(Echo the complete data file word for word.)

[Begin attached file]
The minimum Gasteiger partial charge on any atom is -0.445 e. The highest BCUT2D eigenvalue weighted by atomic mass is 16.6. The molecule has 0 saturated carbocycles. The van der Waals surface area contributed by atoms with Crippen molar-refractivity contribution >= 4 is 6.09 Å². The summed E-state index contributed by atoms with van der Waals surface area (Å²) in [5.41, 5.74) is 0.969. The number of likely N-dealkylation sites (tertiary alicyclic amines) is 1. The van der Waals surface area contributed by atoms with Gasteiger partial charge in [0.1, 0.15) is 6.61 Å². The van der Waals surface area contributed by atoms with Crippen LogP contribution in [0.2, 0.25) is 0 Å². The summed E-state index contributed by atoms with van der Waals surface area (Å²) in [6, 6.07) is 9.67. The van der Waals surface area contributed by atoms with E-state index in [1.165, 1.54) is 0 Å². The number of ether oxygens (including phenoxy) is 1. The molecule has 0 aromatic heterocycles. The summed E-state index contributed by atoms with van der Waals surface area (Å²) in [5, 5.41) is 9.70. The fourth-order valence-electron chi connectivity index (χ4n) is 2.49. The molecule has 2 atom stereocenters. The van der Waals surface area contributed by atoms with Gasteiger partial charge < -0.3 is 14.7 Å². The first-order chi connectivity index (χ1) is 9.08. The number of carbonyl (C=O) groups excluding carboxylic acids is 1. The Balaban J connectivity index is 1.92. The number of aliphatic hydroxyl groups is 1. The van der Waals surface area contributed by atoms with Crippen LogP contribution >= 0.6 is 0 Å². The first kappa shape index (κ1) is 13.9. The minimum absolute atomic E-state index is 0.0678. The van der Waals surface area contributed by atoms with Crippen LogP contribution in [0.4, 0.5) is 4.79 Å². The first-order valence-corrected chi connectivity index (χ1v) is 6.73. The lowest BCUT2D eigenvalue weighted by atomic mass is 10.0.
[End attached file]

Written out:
The minimum Gasteiger partial charge on any atom is -0.445 e. The highest BCUT2D eigenvalue weighted by atomic mass is 16.6. The molecule has 0 saturated carbocycles. The van der Waals surface area contributed by atoms with Crippen molar-refractivity contribution >= 4 is 6.09 Å². The summed E-state index contributed by atoms with van der Waals surface area (Å²) in [5.41, 5.74) is 0.969. The number of likely N-dealkylation sites (tertiary alicyclic amines) is 1. The van der Waals surface area contributed by atoms with Gasteiger partial charge in [0.1, 0.15) is 6.61 Å². The van der Waals surface area contributed by atoms with Crippen LogP contribution in [0.2, 0.25) is 0 Å². The summed E-state index contributed by atoms with van der Waals surface area (Å²) in [6, 6.07) is 9.67. The van der Waals surface area contributed by atoms with E-state index in [1.165, 1.54) is 0 Å². The number of ether oxygens (including phenoxy) is 1. The molecule has 0 aromatic heterocycles. The summed E-state index contributed by atoms with van der Waals surface area (Å²) in [5, 5.41) is 9.70. The fourth-order valence-electron chi connectivity index (χ4n) is 2.49. The molecule has 2 atom stereocenters. The van der Waals surface area contributed by atoms with Gasteiger partial charge < -0.3 is 14.7 Å². The first-order chi connectivity index (χ1) is 9.08. The number of carbonyl (C=O) groups excluding carboxylic acids is 1. The Balaban J connectivity index is 1.92. The number of aliphatic hydroxyl groups is 1. The van der Waals surface area contributed by atoms with Crippen LogP contribution >= 0.6 is 0 Å². The first kappa shape index (κ1) is 13.9. The minimum absolute atomic E-state index is 0.0678. The van der Waals surface area contributed by atoms with Crippen LogP contribution in [0.4, 0.5) is 4.79 Å². The first-order valence-corrected chi connectivity index (χ1v) is 6.73. The lowest BCUT2D eigenvalue weighted by atomic mass is 10.0.